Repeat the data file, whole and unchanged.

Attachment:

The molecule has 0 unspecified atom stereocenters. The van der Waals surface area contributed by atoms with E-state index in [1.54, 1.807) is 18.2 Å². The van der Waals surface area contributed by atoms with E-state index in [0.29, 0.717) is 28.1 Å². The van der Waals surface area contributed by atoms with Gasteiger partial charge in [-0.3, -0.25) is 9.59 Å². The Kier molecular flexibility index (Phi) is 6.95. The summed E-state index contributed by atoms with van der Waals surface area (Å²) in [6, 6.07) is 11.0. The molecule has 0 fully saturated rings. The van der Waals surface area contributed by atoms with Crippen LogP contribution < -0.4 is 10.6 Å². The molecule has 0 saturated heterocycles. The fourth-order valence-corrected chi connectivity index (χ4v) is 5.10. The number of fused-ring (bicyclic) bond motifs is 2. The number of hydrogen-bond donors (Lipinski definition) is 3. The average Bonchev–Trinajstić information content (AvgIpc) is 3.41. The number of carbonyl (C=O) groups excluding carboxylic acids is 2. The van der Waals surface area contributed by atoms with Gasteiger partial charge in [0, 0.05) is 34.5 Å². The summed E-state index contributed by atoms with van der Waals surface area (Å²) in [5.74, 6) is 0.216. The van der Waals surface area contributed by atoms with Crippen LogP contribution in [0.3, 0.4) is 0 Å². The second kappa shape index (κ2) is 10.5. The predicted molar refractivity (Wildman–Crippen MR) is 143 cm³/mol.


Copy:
The molecule has 0 unspecified atom stereocenters. The van der Waals surface area contributed by atoms with E-state index in [1.54, 1.807) is 18.2 Å². The van der Waals surface area contributed by atoms with E-state index in [0.29, 0.717) is 28.1 Å². The van der Waals surface area contributed by atoms with Gasteiger partial charge in [-0.3, -0.25) is 9.59 Å². The Kier molecular flexibility index (Phi) is 6.95. The summed E-state index contributed by atoms with van der Waals surface area (Å²) in [6, 6.07) is 11.0. The molecule has 0 fully saturated rings. The van der Waals surface area contributed by atoms with Crippen LogP contribution < -0.4 is 10.6 Å². The molecule has 0 saturated heterocycles. The fourth-order valence-corrected chi connectivity index (χ4v) is 5.10. The number of fused-ring (bicyclic) bond motifs is 2. The number of hydrogen-bond donors (Lipinski definition) is 3. The average Bonchev–Trinajstić information content (AvgIpc) is 3.41. The number of carbonyl (C=O) groups excluding carboxylic acids is 2. The van der Waals surface area contributed by atoms with Gasteiger partial charge in [0, 0.05) is 34.5 Å². The summed E-state index contributed by atoms with van der Waals surface area (Å²) in [5.74, 6) is 0.216. The van der Waals surface area contributed by atoms with Crippen LogP contribution in [0.3, 0.4) is 0 Å². The second kappa shape index (κ2) is 10.5. The predicted molar refractivity (Wildman–Crippen MR) is 143 cm³/mol.